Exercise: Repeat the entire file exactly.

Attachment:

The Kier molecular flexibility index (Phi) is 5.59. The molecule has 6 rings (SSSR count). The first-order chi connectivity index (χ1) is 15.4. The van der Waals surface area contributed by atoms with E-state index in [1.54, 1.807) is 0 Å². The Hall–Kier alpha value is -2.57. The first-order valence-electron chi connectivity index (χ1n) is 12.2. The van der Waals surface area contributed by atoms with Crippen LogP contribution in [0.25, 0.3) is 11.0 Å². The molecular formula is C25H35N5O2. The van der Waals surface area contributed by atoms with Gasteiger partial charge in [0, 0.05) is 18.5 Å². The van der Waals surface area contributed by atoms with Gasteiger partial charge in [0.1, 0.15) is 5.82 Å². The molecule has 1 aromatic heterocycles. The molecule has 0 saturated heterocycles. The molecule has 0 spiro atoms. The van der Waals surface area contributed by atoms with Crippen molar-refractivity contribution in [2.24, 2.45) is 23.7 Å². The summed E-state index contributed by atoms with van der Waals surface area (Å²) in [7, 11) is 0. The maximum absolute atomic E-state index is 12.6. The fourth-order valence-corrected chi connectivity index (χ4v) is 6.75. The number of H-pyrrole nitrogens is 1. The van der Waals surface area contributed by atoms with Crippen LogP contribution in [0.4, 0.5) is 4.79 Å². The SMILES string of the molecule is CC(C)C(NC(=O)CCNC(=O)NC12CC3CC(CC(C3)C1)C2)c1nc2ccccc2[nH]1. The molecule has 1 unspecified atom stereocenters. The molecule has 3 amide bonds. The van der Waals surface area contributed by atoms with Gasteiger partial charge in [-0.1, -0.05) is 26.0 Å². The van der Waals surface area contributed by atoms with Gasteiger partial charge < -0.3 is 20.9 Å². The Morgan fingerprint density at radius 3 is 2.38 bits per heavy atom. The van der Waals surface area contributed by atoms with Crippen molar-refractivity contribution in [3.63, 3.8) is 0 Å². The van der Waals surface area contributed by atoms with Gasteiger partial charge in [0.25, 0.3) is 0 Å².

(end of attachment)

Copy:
The Kier molecular flexibility index (Phi) is 5.59. The molecule has 6 rings (SSSR count). The first-order chi connectivity index (χ1) is 15.4. The van der Waals surface area contributed by atoms with E-state index in [1.54, 1.807) is 0 Å². The Hall–Kier alpha value is -2.57. The first-order valence-electron chi connectivity index (χ1n) is 12.2. The van der Waals surface area contributed by atoms with Crippen LogP contribution in [0.25, 0.3) is 11.0 Å². The molecular formula is C25H35N5O2. The van der Waals surface area contributed by atoms with Gasteiger partial charge in [0, 0.05) is 18.5 Å². The van der Waals surface area contributed by atoms with Gasteiger partial charge in [0.1, 0.15) is 5.82 Å². The molecule has 1 aromatic heterocycles. The molecule has 0 saturated heterocycles. The molecule has 0 spiro atoms. The van der Waals surface area contributed by atoms with Crippen molar-refractivity contribution in [2.24, 2.45) is 23.7 Å². The summed E-state index contributed by atoms with van der Waals surface area (Å²) in [7, 11) is 0. The maximum absolute atomic E-state index is 12.6. The fourth-order valence-corrected chi connectivity index (χ4v) is 6.75. The number of H-pyrrole nitrogens is 1. The van der Waals surface area contributed by atoms with Crippen LogP contribution in [0.4, 0.5) is 4.79 Å². The SMILES string of the molecule is CC(C)C(NC(=O)CCNC(=O)NC12CC3CC(CC(C3)C1)C2)c1nc2ccccc2[nH]1. The molecule has 1 unspecified atom stereocenters. The molecule has 3 amide bonds. The van der Waals surface area contributed by atoms with Gasteiger partial charge in [-0.1, -0.05) is 26.0 Å². The van der Waals surface area contributed by atoms with Gasteiger partial charge < -0.3 is 20.9 Å². The Morgan fingerprint density at radius 3 is 2.38 bits per heavy atom. The van der Waals surface area contributed by atoms with Crippen molar-refractivity contribution in [3.63, 3.8) is 0 Å². The van der Waals surface area contributed by atoms with Gasteiger partial charge in [0.25, 0.3) is 0 Å².